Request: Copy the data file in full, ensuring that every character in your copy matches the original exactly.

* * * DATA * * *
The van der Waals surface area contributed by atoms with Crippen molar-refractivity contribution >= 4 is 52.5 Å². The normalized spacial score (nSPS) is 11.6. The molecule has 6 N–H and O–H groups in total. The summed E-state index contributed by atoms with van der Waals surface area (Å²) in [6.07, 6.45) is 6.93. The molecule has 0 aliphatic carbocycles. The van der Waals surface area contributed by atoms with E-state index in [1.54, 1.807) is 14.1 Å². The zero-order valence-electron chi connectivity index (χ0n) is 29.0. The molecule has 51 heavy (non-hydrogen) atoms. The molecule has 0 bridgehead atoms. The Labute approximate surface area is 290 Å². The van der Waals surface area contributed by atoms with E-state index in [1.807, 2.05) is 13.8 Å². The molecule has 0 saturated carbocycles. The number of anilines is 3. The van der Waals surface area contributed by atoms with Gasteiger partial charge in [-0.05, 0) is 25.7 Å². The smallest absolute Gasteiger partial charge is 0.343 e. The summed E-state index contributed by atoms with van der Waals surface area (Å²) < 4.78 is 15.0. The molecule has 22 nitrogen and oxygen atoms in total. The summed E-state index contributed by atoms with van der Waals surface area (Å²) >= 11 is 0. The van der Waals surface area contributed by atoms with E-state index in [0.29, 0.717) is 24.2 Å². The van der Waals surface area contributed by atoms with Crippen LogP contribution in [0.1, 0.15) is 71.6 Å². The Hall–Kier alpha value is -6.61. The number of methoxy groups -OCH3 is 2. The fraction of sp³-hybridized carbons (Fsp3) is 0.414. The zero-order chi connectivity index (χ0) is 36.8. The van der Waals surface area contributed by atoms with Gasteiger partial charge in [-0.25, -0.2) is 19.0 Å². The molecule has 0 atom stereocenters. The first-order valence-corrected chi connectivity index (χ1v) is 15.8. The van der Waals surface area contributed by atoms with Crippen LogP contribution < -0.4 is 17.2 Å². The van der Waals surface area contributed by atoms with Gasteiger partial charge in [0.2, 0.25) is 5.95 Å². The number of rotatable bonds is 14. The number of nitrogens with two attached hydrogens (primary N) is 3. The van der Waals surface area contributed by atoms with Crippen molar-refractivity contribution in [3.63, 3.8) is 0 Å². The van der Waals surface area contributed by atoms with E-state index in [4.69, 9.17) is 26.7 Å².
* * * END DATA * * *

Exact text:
The van der Waals surface area contributed by atoms with Crippen molar-refractivity contribution >= 4 is 52.5 Å². The normalized spacial score (nSPS) is 11.6. The molecule has 6 N–H and O–H groups in total. The summed E-state index contributed by atoms with van der Waals surface area (Å²) in [6.07, 6.45) is 6.93. The molecule has 0 aliphatic carbocycles. The van der Waals surface area contributed by atoms with E-state index in [1.54, 1.807) is 14.1 Å². The zero-order valence-electron chi connectivity index (χ0n) is 29.0. The molecule has 51 heavy (non-hydrogen) atoms. The molecule has 0 bridgehead atoms. The Labute approximate surface area is 290 Å². The van der Waals surface area contributed by atoms with E-state index in [1.807, 2.05) is 13.8 Å². The molecule has 0 saturated carbocycles. The number of anilines is 3. The van der Waals surface area contributed by atoms with Gasteiger partial charge in [-0.05, 0) is 25.7 Å². The smallest absolute Gasteiger partial charge is 0.343 e. The summed E-state index contributed by atoms with van der Waals surface area (Å²) < 4.78 is 15.0. The molecule has 22 nitrogen and oxygen atoms in total. The summed E-state index contributed by atoms with van der Waals surface area (Å²) >= 11 is 0. The van der Waals surface area contributed by atoms with E-state index in [0.29, 0.717) is 24.2 Å². The van der Waals surface area contributed by atoms with Crippen LogP contribution in [0.1, 0.15) is 71.6 Å². The Hall–Kier alpha value is -6.61. The number of methoxy groups -OCH3 is 2. The fraction of sp³-hybridized carbons (Fsp3) is 0.414. The zero-order chi connectivity index (χ0) is 36.8. The van der Waals surface area contributed by atoms with Gasteiger partial charge in [-0.25, -0.2) is 19.0 Å². The molecule has 0 atom stereocenters. The first-order valence-corrected chi connectivity index (χ1v) is 15.8. The van der Waals surface area contributed by atoms with Crippen LogP contribution < -0.4 is 17.2 Å². The van der Waals surface area contributed by atoms with Gasteiger partial charge in [0.2, 0.25) is 5.95 Å². The number of rotatable bonds is 14. The number of nitrogens with two attached hydrogens (primary N) is 3. The van der Waals surface area contributed by atoms with Crippen molar-refractivity contribution in [3.63, 3.8) is 0 Å². The van der Waals surface area contributed by atoms with E-state index in [4.69, 9.17) is 26.7 Å².